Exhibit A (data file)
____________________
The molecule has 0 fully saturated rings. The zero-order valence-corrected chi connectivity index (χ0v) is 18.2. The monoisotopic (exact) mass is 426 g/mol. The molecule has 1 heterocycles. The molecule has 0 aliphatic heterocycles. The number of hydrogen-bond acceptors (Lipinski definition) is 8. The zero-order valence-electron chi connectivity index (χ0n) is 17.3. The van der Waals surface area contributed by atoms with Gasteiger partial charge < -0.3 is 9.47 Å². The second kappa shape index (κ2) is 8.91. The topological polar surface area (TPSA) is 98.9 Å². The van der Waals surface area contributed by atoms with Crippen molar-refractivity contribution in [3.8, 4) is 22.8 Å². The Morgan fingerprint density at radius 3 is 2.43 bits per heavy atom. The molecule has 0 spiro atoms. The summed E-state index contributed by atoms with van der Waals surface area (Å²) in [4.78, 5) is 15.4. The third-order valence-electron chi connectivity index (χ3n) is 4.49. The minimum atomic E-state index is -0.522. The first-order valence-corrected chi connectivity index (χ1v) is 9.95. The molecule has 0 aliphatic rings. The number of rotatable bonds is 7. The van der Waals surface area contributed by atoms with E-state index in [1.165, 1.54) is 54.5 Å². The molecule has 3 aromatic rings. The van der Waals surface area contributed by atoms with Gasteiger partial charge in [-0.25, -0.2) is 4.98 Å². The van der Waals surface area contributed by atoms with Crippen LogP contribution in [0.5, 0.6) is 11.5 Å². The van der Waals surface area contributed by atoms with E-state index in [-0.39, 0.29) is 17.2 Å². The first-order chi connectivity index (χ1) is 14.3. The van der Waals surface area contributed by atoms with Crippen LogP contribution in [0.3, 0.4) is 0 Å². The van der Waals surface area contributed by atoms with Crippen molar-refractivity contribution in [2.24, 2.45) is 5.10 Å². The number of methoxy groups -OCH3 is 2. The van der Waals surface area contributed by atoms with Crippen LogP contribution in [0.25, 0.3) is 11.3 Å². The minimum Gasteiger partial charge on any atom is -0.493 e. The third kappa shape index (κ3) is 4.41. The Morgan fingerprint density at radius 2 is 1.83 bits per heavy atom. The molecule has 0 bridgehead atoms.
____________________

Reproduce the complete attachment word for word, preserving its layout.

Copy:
The molecule has 0 fully saturated rings. The zero-order valence-corrected chi connectivity index (χ0v) is 18.2. The monoisotopic (exact) mass is 426 g/mol. The molecule has 1 heterocycles. The molecule has 0 aliphatic heterocycles. The number of hydrogen-bond acceptors (Lipinski definition) is 8. The zero-order valence-electron chi connectivity index (χ0n) is 17.3. The van der Waals surface area contributed by atoms with Gasteiger partial charge < -0.3 is 9.47 Å². The second kappa shape index (κ2) is 8.91. The topological polar surface area (TPSA) is 98.9 Å². The van der Waals surface area contributed by atoms with Crippen molar-refractivity contribution in [3.8, 4) is 22.8 Å². The Morgan fingerprint density at radius 3 is 2.43 bits per heavy atom. The molecule has 0 spiro atoms. The summed E-state index contributed by atoms with van der Waals surface area (Å²) in [4.78, 5) is 15.4. The third-order valence-electron chi connectivity index (χ3n) is 4.49. The minimum atomic E-state index is -0.522. The first-order valence-corrected chi connectivity index (χ1v) is 9.95. The molecule has 0 aliphatic rings. The number of rotatable bonds is 7. The van der Waals surface area contributed by atoms with E-state index in [1.165, 1.54) is 54.5 Å². The molecule has 3 aromatic rings. The van der Waals surface area contributed by atoms with Gasteiger partial charge in [-0.25, -0.2) is 4.98 Å². The van der Waals surface area contributed by atoms with Crippen LogP contribution in [0.5, 0.6) is 11.5 Å². The van der Waals surface area contributed by atoms with E-state index in [-0.39, 0.29) is 17.2 Å². The first-order chi connectivity index (χ1) is 14.3. The van der Waals surface area contributed by atoms with Crippen LogP contribution in [0.3, 0.4) is 0 Å². The van der Waals surface area contributed by atoms with Crippen molar-refractivity contribution in [2.24, 2.45) is 5.10 Å². The number of methoxy groups -OCH3 is 2. The van der Waals surface area contributed by atoms with Crippen LogP contribution in [0.25, 0.3) is 11.3 Å². The minimum Gasteiger partial charge on any atom is -0.493 e. The third kappa shape index (κ3) is 4.41. The Morgan fingerprint density at radius 2 is 1.83 bits per heavy atom. The molecule has 0 bridgehead atoms.